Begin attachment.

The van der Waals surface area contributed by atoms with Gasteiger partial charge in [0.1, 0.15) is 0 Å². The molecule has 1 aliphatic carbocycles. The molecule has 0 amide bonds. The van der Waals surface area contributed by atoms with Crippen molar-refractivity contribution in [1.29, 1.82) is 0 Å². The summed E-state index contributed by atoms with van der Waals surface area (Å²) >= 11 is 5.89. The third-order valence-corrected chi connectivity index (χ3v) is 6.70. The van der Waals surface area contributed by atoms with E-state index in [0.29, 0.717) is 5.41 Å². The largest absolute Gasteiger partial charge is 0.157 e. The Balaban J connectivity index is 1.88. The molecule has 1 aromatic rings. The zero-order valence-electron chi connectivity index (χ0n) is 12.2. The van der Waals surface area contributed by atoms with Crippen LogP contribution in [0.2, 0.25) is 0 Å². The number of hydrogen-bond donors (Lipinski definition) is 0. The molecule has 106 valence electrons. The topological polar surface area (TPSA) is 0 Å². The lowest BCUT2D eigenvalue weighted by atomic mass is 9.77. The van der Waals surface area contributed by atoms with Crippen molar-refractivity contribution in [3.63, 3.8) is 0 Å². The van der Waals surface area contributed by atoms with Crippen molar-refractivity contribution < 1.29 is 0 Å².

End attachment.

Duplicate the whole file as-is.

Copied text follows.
The van der Waals surface area contributed by atoms with Gasteiger partial charge in [0.1, 0.15) is 0 Å². The molecule has 1 aliphatic carbocycles. The molecule has 0 amide bonds. The van der Waals surface area contributed by atoms with Crippen molar-refractivity contribution in [1.29, 1.82) is 0 Å². The summed E-state index contributed by atoms with van der Waals surface area (Å²) >= 11 is 5.89. The third-order valence-corrected chi connectivity index (χ3v) is 6.70. The van der Waals surface area contributed by atoms with E-state index in [0.29, 0.717) is 5.41 Å². The largest absolute Gasteiger partial charge is 0.157 e. The Balaban J connectivity index is 1.88. The molecule has 1 aromatic rings. The zero-order valence-electron chi connectivity index (χ0n) is 12.2. The van der Waals surface area contributed by atoms with Crippen LogP contribution in [0.2, 0.25) is 0 Å². The number of hydrogen-bond donors (Lipinski definition) is 0. The molecule has 106 valence electrons. The topological polar surface area (TPSA) is 0 Å². The lowest BCUT2D eigenvalue weighted by atomic mass is 9.77. The van der Waals surface area contributed by atoms with Crippen molar-refractivity contribution in [3.63, 3.8) is 0 Å². The van der Waals surface area contributed by atoms with Crippen molar-refractivity contribution < 1.29 is 0 Å².